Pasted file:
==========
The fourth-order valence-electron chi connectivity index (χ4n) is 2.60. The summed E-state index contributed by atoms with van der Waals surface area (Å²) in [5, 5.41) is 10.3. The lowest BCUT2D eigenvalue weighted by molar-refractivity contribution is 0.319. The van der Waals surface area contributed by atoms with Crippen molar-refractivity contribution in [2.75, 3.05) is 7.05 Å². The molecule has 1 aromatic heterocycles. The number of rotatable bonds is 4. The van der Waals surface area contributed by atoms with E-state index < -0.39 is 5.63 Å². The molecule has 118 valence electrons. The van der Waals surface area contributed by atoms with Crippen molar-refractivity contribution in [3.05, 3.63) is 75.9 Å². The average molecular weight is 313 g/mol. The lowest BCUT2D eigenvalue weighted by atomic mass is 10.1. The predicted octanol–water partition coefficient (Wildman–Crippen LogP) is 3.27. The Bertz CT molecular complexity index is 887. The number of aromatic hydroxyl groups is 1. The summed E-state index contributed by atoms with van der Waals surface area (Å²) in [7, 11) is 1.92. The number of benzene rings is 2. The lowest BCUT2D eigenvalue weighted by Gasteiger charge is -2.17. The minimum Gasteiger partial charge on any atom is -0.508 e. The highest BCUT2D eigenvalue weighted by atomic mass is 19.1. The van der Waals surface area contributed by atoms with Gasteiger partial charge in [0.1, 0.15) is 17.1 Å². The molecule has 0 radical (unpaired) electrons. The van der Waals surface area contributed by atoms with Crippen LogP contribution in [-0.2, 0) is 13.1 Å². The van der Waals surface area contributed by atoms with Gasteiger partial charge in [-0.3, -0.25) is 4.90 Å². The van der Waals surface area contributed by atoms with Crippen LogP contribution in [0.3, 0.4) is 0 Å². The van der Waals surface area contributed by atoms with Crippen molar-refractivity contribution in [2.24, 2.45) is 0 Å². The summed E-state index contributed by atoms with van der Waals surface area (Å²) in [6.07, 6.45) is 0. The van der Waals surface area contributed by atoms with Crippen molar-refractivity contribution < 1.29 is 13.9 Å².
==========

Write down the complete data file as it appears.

The fourth-order valence-electron chi connectivity index (χ4n) is 2.60. The summed E-state index contributed by atoms with van der Waals surface area (Å²) in [5, 5.41) is 10.3. The lowest BCUT2D eigenvalue weighted by molar-refractivity contribution is 0.319. The van der Waals surface area contributed by atoms with Crippen molar-refractivity contribution in [2.75, 3.05) is 7.05 Å². The molecule has 1 aromatic heterocycles. The number of rotatable bonds is 4. The van der Waals surface area contributed by atoms with E-state index < -0.39 is 5.63 Å². The molecule has 118 valence electrons. The van der Waals surface area contributed by atoms with Crippen molar-refractivity contribution in [3.05, 3.63) is 75.9 Å². The average molecular weight is 313 g/mol. The lowest BCUT2D eigenvalue weighted by atomic mass is 10.1. The predicted octanol–water partition coefficient (Wildman–Crippen LogP) is 3.27. The Bertz CT molecular complexity index is 887. The number of aromatic hydroxyl groups is 1. The summed E-state index contributed by atoms with van der Waals surface area (Å²) in [7, 11) is 1.92. The number of benzene rings is 2. The lowest BCUT2D eigenvalue weighted by Gasteiger charge is -2.17. The minimum Gasteiger partial charge on any atom is -0.508 e. The highest BCUT2D eigenvalue weighted by atomic mass is 19.1. The van der Waals surface area contributed by atoms with Gasteiger partial charge in [0.1, 0.15) is 17.1 Å². The molecule has 0 radical (unpaired) electrons. The van der Waals surface area contributed by atoms with Crippen LogP contribution in [-0.2, 0) is 13.1 Å². The van der Waals surface area contributed by atoms with Gasteiger partial charge in [-0.3, -0.25) is 4.90 Å². The van der Waals surface area contributed by atoms with Crippen LogP contribution in [0.3, 0.4) is 0 Å². The van der Waals surface area contributed by atoms with Crippen molar-refractivity contribution in [2.24, 2.45) is 0 Å². The summed E-state index contributed by atoms with van der Waals surface area (Å²) in [6.07, 6.45) is 0. The van der Waals surface area contributed by atoms with Crippen molar-refractivity contribution < 1.29 is 13.9 Å².